The Unstoppable Magnificent Seven

In the year 2024, the “Magnificent Seven” stocks continue their impressive streak without showing any signs of slowing down. While U.S. large-cap equities remain strong and concerns about higher interest rates start to ease, investors are urged to explore beyond these familiar territories.

Diversifying for Future Growth

According to a team of strategists from UBS Group’s wealth-management arm, tapping into international and small-cap stocks can offer investors a way to diversify their portfolios and potentially discover new avenues for growth. Solita Marcelli, the chief investment officer for the Americas at UBS Global Wealth Management, highlighted the importance of maintaining exposure to other developed markets, emerging markets, and small-caps alongside U.S. large-caps.

Record Highs in U.S. Markets

While U.S. stocks continue to dance around record highs, the S&P 500 and the Dow Jones Industrial Average have been setting new milestones in 2024. The S&P 500 marked its 13th record finish this year, with the Dow Jones Industrial Average notching its 14th record closing high. The Nasdaq Composite also came close to hitting a new record high, reflecting the ongoing stock rally fueled by companies like Nvidia Corp.

Lagging Performance in International and Small-Cap Stocks

Despite the remarkable performance of U.S. stocks, the same cannot be said for international stocks and smaller U.S. companies. The MSCI All Country World ex-US index has only gained 1.6% year-to-date, significantly lower than the 6.6% rise in the S&P 500 over the same period. Additionally, the small-cap Russell 2000 index is flat for the year, trailing behind larger counterparts after a sluggish 2023.

Looking Ahead

Historically, market leadership has shifted over time, and investors should remain vigilant for potential changes in performance trends. As the global market landscape continues to evolve, staying open to diverse investment opportunities can be key to capturing future growth drivers.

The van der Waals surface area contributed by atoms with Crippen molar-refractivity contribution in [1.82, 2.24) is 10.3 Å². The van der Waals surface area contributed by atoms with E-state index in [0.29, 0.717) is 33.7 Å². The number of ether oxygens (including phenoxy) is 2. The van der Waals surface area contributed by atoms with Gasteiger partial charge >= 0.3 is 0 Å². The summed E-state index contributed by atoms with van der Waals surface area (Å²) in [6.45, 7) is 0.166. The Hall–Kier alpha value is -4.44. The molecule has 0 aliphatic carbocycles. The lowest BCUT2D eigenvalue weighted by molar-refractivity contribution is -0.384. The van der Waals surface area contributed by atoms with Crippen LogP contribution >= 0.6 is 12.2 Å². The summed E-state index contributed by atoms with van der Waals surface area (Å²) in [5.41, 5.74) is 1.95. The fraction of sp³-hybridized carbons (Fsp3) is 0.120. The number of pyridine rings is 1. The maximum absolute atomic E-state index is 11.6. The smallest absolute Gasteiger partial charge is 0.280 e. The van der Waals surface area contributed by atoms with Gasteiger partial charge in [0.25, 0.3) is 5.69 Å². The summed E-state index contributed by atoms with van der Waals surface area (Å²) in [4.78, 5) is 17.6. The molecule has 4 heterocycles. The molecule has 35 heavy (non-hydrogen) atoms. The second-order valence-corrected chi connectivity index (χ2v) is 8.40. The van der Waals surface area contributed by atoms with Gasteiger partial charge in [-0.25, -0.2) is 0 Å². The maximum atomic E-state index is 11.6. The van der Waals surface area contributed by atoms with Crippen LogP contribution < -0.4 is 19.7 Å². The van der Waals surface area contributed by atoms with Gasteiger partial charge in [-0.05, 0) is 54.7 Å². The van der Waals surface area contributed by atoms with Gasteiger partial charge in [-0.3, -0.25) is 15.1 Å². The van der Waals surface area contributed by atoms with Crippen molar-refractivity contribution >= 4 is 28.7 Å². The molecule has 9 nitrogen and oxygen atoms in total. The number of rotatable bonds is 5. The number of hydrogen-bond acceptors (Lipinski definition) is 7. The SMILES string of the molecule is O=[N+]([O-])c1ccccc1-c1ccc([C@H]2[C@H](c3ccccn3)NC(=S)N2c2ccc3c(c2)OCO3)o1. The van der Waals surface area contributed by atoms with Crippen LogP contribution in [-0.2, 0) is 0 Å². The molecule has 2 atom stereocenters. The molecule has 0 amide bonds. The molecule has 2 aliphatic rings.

The Evolution of Global Stock Performance

Since 2007, the S&P 500 has been dominating global stocks, but looking back a bit further to the period between 1999 and 2007, it only saw a 38% return. In contrast, the MSCI EAFE index EFA experienced a 97% increase, and the MSCI Emerging Markets index EEM soared by 420% during the same timeframe, according to data gathered by UBS Global Wealth.

Potential Shifts on the Horizon

Despite the current landscape, a potential “shift in regime” could be looming on the horizon. Should such a rotation occur, international stocks that have been trailing behind in recent years may stand to benefit, as highlighted by Marcelli and her team.

Factors Driving Global Stocks

To add fuel to the fire, the possibility of interest-rate cuts by major central banks worldwide and expectations of a soft landing for the U.S. economy in 2024 are providing significant support for global stocks and small-cap equities, according to UBS strategists.

A historical analysis since 1989 reveals that emerging-market stocks have typically delivered average total returns of 10% and 20% in the six- and twelve-month periods following the initial interest-rate cut by the Federal Reserve. This trend is largely attributed to the faster impact of easing financial conditions on smaller companies due to their higher utilization of floating rates in their debt structures.

Valuation Discrepancies

A key point to note is the discrepancy in equity valuations between U.S. and international markets. Based on their 12-month forward price-to-earnings (P/E) ratios, stocks outside the U.S. appear significantly cheaper. The MSCI EAFE index is currently trading at 13.7 times forward earnings, while the MSCI Emerging Markets index stands at 11.6 times forward earnings, compared to the S&P 500’s ratio of 20.4, as per FactSet data.

Market Update

On a more immediate note, U.S. stocks showed slight gains on Monday with the S&P 500 and Dow industrials holding steady, while the Nasdaq Composite crept up by 0.2% during early-afternoon trading, according to FactSet data.

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